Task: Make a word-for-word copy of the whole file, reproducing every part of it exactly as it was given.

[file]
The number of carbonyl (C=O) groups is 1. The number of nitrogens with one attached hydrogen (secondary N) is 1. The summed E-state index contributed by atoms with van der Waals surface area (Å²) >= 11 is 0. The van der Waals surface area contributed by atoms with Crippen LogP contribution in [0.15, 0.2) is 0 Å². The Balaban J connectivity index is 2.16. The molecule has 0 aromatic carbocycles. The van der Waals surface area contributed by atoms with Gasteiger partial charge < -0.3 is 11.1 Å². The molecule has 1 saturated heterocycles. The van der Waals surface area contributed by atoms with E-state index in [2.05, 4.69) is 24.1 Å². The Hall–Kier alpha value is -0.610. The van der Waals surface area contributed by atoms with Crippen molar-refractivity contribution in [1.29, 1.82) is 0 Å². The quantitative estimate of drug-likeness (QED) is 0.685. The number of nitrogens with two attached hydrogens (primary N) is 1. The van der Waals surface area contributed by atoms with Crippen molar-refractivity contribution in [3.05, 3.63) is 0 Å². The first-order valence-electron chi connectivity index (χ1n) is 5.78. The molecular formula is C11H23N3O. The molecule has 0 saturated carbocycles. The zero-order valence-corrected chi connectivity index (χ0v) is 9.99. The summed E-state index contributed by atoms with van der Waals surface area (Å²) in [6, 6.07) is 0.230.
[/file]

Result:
The number of carbonyl (C=O) groups is 1. The number of nitrogens with one attached hydrogen (secondary N) is 1. The summed E-state index contributed by atoms with van der Waals surface area (Å²) >= 11 is 0. The van der Waals surface area contributed by atoms with Crippen LogP contribution in [0.15, 0.2) is 0 Å². The Balaban J connectivity index is 2.16. The molecule has 0 aromatic carbocycles. The van der Waals surface area contributed by atoms with Gasteiger partial charge < -0.3 is 11.1 Å². The molecule has 1 saturated heterocycles. The van der Waals surface area contributed by atoms with E-state index in [2.05, 4.69) is 24.1 Å². The Hall–Kier alpha value is -0.610. The van der Waals surface area contributed by atoms with Crippen molar-refractivity contribution in [1.29, 1.82) is 0 Å². The quantitative estimate of drug-likeness (QED) is 0.685. The number of nitrogens with two attached hydrogens (primary N) is 1. The van der Waals surface area contributed by atoms with Crippen molar-refractivity contribution in [3.05, 3.63) is 0 Å². The first-order valence-electron chi connectivity index (χ1n) is 5.78. The molecular formula is C11H23N3O. The molecule has 0 saturated carbocycles. The zero-order valence-corrected chi connectivity index (χ0v) is 9.99. The summed E-state index contributed by atoms with van der Waals surface area (Å²) in [6, 6.07) is 0.230.